You’ve got to catch an exogenous exception because it always could happen no matter how hard you try to avoid it; it’s an exogenous condition outside of your control.

So, to sum up:

  • Don’t catch fatal exceptions; nothing you can do about them anyway, and trying to generally makes it worse.
  • Fix your code so that it never triggers a boneheaded exception – an “index out of range” exception should never happen in production code.
  • Avoid vexing exceptions whenever possible by calling the “Try” versions of those vexing methods that throw in non-exceptional circumstances. If you cannot avoid calling a vexing method, catch its vexing exceptions.
  • Always handle exceptions that indicate unexpected exogenous conditions; generally it is not worthwhile or practical to anticipate every possible failure. Just try the operation and be prepared to handle the exception.

7 thoughts on “Vexing exceptions

  1. What I get from this is that exceptions are intended for “acts of god”, or more accurately, chaos from the “real world”, like broken or damaged discs, etc. (As you say, exogenous exceptions.) Anything else, and exceptions should either be ignored (fatal exceptions), or not used if at all possible (boneheaded/vexing). In other words, it sounds like your answer to “when should you throw an exception” might be pretty close to “never”.

    • The way i understood it, you *should* throw Boneheaded exceptions (e.g., precondition is not met) and Exogenous exceptions (e.g., underlying system reported failure via error code).

    • You should throw exceptions, but your code should be written in a way that doesn’t invoke that throw. The throw itself is entirely proper (e.g. throwing `ArgumentOutOfRangeException` when inputs are out of range), but they signify a problem in your code (except for the fatal/exogenous cases), and should result in you fixing the bug, *not catching the exception*. They help you maintain invariants at runtime, and find and quickly fix errors (e.g. instead of the nice `ArgumentOutOfRangeException`, you could have gotten something like `NullReferenceException` or `InvalidOperationException` or some such in seemingly unrelated parts of the code). If you access an index outside the bounds of an array, it’s a problem of *your* code, but it’s still entirely appropriate for the array to throw an exception when that happens. It’s just that instead of writing `try { … } catch (IndexOutOfRangeException) { … }`, you should do `if (i >= array.Length) …`.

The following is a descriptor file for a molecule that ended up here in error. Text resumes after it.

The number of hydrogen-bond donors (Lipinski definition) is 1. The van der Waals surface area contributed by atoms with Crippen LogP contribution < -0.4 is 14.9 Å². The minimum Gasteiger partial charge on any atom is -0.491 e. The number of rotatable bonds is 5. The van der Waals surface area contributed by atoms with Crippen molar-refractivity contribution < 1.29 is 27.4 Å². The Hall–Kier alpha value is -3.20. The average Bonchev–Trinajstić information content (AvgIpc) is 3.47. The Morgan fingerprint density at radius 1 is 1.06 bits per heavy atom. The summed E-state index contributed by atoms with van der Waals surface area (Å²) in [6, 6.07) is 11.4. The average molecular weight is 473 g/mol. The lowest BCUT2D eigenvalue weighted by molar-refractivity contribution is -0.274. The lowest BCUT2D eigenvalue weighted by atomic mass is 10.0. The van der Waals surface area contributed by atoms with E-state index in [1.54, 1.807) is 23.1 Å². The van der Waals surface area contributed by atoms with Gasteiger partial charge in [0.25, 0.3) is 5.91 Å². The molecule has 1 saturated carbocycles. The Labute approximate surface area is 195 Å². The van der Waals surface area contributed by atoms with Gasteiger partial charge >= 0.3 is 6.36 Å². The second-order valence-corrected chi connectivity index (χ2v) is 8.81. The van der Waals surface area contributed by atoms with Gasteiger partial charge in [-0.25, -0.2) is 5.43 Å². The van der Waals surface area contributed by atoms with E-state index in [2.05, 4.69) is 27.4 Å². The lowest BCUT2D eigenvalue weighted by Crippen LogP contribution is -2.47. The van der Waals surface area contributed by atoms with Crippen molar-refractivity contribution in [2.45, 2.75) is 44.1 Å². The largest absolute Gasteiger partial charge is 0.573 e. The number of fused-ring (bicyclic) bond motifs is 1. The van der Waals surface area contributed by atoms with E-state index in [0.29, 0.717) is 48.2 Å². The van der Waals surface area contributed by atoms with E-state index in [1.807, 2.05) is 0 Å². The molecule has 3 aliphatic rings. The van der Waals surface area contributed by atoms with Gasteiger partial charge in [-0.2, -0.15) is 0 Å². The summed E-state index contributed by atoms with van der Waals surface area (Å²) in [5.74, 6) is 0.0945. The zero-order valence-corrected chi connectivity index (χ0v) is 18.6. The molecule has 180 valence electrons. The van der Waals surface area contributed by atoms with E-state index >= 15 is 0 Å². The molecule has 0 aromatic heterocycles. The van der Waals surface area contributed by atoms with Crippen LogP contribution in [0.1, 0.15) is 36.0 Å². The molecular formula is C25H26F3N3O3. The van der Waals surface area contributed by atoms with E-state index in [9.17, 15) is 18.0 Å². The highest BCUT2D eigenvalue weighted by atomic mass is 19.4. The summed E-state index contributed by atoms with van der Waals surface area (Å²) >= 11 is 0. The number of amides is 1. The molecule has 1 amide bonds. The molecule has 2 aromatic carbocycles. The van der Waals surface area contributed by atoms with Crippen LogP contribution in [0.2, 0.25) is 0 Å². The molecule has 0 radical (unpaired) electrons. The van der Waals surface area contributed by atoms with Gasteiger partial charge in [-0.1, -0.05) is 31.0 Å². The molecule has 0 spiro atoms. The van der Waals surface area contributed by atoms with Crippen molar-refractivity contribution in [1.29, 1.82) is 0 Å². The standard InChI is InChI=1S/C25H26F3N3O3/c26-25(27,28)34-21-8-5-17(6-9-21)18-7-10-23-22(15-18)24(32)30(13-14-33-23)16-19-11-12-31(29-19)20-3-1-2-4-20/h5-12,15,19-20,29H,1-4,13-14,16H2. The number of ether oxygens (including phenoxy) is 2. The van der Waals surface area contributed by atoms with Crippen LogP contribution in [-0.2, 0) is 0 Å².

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  3. A question about fatal exceptions: Say I have a program which displays images. Potentially lots of big ones. For user experience I keep images in memory once they are loaded from disk. At some point I run out of memory and an OutOfMemoryException is triggered e.g. inside the Bitmap constructor.
    Wouldn’t it be reasonable to catch that, dispose some old images (which will be loaded from disk again once they are needed), possibly tell the GC to C some G, and try again?
    That seems like a valid example of catching fatal exceptions.

    If the CLR and languages were redesigned today, would you choose something other than exceptions, a different mechanism, for boneheaded scenarios? Possibly something which cannot be caught like exceptions because doing so is “not the way to go”?